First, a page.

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December 21, 2020 —
Today, as part of a series of in-depth studies, the Department of Ecology released its Second Supplemental Environmental Impact Statement (SSEIS) for the Northwest Innovation Works proposed methanol facility in Kalama.
“We appreciate the years of work and professionalism by our state and community agency partners,” said CEO Simon Zhang. “As the findings show, we will meet both economic needs and environmental goals. We look forward to the next steps.”
“The Department of Ecology directed a progressive and thorough analysis of overall project impacts and benefits,” said Vee Godley, NWIW’s Chief Development Officer. “Ecology produced a scientific analysis of unprecedented depth.”
“The Kalama project provides a model for new standards of environmental stewardship,” said Kent Caputo, General Counsel for NWIW. “Our mitigation commitments are the first standard of this kind in Washington State; we aim to be a model. Priority is to be given to local mitigation projects, as we work with an independent board of community, tribal, environmental, and government members.”
The Ecology report points out that:
— "NWIW has volunteered and Ecology finds it is feasible to mitigate in-state KMMEF related
GHG emissions.” 1
— “An implementation board consisting of community, tribal, environmental and government members would solicit and recommend a set of projects to meet the annual emission reduction obligations.” 2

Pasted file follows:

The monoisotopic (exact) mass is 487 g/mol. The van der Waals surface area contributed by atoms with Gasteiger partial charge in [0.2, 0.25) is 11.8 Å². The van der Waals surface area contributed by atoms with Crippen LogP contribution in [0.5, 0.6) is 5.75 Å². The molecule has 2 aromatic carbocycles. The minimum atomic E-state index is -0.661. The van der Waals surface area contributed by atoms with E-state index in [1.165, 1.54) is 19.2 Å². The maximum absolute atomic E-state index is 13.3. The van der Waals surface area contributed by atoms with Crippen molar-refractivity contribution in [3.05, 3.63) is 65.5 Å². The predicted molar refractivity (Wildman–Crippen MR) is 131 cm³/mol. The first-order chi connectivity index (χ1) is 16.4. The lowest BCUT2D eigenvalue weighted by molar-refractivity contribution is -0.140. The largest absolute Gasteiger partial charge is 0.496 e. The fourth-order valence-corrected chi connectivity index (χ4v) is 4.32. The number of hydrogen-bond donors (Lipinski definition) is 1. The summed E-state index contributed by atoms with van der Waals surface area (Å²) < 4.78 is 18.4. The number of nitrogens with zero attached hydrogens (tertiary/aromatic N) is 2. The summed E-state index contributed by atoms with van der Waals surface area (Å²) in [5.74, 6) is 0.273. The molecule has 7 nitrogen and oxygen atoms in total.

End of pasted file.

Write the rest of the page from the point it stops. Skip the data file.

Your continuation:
“The challenge of global climate change is serious; we are committed to do our part to reduce global emissions,” said Vee Godley. “Our part includes economic fairness, by providing good family wage jobs.”
Direct economic benefits for Cowlitz County include both jobs and tax revenues. “The three years of construction will provide about 1,400 jobs, putting $725 million into the community. Ongoing yearly tax revenues will range from $30-40 million,” said Godley. “Once operational, salaries will average $70k, plus benefits. With sales tax and local spending, this will bring $1.2 billion into the region.”
“At the same time, Ecology’s study confirms that the project will reduce global GHGs by nearly six million metric tons; that’s equivalent to eliminating about twice the annual emissions as Seattle,” said Michael Mann, former Director of the City of Seattle’s Office of Sustainability and Environment.
“It is vital for all of us as residents of Kalama, Cowlitz County and Washington, that the Kalama project contributes to climate solutions while providing high paying jobs through a safe and innovative manufacturing process,” said CEO Simon Zhang. “While no single project can solve every element of climate change, we can and will contribute our part of the solution.” 1 Ecology FSSEIS, Page 102 2 Ecology FSSEIS, Page 102